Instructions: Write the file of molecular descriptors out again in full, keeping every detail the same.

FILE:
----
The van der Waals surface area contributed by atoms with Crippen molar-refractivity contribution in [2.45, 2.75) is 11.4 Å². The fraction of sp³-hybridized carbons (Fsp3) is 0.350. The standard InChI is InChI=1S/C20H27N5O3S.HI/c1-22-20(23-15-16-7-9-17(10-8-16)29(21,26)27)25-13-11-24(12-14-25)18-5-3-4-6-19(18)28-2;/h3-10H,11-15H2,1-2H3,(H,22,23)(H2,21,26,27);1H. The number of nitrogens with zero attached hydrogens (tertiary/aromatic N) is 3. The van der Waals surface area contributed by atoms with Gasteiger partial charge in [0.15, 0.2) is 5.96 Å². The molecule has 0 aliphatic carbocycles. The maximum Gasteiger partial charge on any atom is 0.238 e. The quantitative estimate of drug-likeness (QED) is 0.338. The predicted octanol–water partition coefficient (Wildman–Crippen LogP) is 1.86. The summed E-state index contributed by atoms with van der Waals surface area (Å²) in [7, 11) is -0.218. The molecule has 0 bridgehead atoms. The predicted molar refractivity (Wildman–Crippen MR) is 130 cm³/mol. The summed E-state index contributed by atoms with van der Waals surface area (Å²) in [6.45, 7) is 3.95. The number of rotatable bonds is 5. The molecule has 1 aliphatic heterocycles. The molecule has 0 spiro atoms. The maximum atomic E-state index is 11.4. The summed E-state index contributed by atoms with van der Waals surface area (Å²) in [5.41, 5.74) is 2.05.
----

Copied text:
The van der Waals surface area contributed by atoms with Crippen molar-refractivity contribution in [2.45, 2.75) is 11.4 Å². The fraction of sp³-hybridized carbons (Fsp3) is 0.350. The standard InChI is InChI=1S/C20H27N5O3S.HI/c1-22-20(23-15-16-7-9-17(10-8-16)29(21,26)27)25-13-11-24(12-14-25)18-5-3-4-6-19(18)28-2;/h3-10H,11-15H2,1-2H3,(H,22,23)(H2,21,26,27);1H. The number of nitrogens with zero attached hydrogens (tertiary/aromatic N) is 3. The van der Waals surface area contributed by atoms with Gasteiger partial charge in [0.15, 0.2) is 5.96 Å². The molecule has 0 aliphatic carbocycles. The maximum Gasteiger partial charge on any atom is 0.238 e. The quantitative estimate of drug-likeness (QED) is 0.338. The predicted octanol–water partition coefficient (Wildman–Crippen LogP) is 1.86. The summed E-state index contributed by atoms with van der Waals surface area (Å²) in [7, 11) is -0.218. The molecule has 0 bridgehead atoms. The predicted molar refractivity (Wildman–Crippen MR) is 130 cm³/mol. The summed E-state index contributed by atoms with van der Waals surface area (Å²) in [6.45, 7) is 3.95. The number of rotatable bonds is 5. The molecule has 1 aliphatic heterocycles. The molecule has 0 spiro atoms. The maximum atomic E-state index is 11.4. The summed E-state index contributed by atoms with van der Waals surface area (Å²) in [5.41, 5.74) is 2.05.